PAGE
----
Shelving: How to Make a Butt Joint


A butt joint is a simple and clean method of joining two pieces of wood in joinery. The joint can be made invisible as well. The butt joints mostly get the strength from the glue. The glue applied on the end grains may not give it enough strength, however. The joint can be strengthened with nails, screws, skew nailing or by installing dowels. The dowel-reinforced butt joints are very common in both framing and carcass construction. Dowel joints are also popular in making chairs, cabinets, wood panels and tabletops.

Material and Tools

  • Boards I/4 inch thick
  • Table saw
  • Glue
  • Brush
  • Clamps
  • Screws
  • Dowel pins

Step 1: Preparing the Planks

Cut two pieces of board 4 inches by 4 inches on a table saw.

Step 2: Joining to Make a Butt Joint

Apply glue to the end grain face of the one plank. Place it at a right angle to the edge of other plank in order to join it at 90 degrees with the other plank. Confirm they are square using a T-square. Clamp them together using vice clamps. Drill holes through one plank into the glued end of the other piece and fix them with two screws. You can remove the clamps and allow the glue to set. The butt joint is done.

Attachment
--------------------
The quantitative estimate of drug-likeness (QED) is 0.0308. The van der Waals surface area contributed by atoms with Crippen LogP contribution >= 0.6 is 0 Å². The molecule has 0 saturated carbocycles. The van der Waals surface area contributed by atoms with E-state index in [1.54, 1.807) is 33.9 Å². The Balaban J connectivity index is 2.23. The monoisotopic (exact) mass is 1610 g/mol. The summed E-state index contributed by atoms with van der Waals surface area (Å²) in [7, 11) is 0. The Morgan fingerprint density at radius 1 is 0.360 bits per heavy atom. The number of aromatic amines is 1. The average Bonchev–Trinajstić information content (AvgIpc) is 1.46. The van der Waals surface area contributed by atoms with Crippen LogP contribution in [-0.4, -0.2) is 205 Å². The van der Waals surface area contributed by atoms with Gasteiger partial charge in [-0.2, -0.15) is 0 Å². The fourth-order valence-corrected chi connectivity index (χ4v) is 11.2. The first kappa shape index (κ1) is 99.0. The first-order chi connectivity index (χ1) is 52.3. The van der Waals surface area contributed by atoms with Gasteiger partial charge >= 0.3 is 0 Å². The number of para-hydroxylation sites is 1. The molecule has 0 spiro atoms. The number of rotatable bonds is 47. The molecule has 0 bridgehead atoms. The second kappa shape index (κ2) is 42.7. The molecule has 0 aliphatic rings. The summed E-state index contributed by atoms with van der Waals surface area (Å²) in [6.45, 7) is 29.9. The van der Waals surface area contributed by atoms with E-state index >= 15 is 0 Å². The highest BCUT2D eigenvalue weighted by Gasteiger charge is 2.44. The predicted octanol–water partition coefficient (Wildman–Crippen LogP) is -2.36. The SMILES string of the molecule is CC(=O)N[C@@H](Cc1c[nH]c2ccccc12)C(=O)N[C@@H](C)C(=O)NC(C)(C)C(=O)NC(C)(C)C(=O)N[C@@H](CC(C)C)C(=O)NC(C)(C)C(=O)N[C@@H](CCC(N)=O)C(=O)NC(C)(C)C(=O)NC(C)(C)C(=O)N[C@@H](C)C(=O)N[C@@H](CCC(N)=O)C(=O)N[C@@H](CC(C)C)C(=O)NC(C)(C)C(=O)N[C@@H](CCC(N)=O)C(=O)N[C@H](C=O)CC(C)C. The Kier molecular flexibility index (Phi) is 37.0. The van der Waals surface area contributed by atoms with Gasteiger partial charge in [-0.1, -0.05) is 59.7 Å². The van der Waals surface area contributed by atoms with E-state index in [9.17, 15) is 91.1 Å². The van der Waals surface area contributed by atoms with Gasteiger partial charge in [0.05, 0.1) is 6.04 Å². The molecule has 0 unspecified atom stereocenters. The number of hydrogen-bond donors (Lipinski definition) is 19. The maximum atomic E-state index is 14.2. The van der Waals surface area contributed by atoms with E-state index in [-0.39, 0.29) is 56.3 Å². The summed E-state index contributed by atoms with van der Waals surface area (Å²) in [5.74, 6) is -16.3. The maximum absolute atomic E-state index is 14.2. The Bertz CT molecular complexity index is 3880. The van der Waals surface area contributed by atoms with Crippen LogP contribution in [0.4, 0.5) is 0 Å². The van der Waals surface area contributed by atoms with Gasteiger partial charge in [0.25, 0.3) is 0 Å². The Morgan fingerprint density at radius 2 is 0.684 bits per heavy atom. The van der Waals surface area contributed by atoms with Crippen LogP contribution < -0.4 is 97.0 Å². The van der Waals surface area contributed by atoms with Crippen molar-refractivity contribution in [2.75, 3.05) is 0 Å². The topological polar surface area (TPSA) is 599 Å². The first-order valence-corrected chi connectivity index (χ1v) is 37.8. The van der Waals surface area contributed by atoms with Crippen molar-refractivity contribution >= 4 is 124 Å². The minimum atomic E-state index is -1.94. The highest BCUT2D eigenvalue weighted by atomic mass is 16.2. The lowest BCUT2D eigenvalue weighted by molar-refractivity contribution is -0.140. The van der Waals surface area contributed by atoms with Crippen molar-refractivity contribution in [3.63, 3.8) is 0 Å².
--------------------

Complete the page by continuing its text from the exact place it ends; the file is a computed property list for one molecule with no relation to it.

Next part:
Step 3: Making a Dowel-Reinforced Butt Joint

Cut two wood planks as above. Drill two accurate blind holes in the mating surfaces of the planks to be joined with a butt joint using a dowelling jig to match the dowels to be used.

The drilled holes will correspond to the holes in both the members into which dowels are to be inserted with some glue. Apply the glue and fix the dowel to join the both planks. Clamp them and let the glue dry.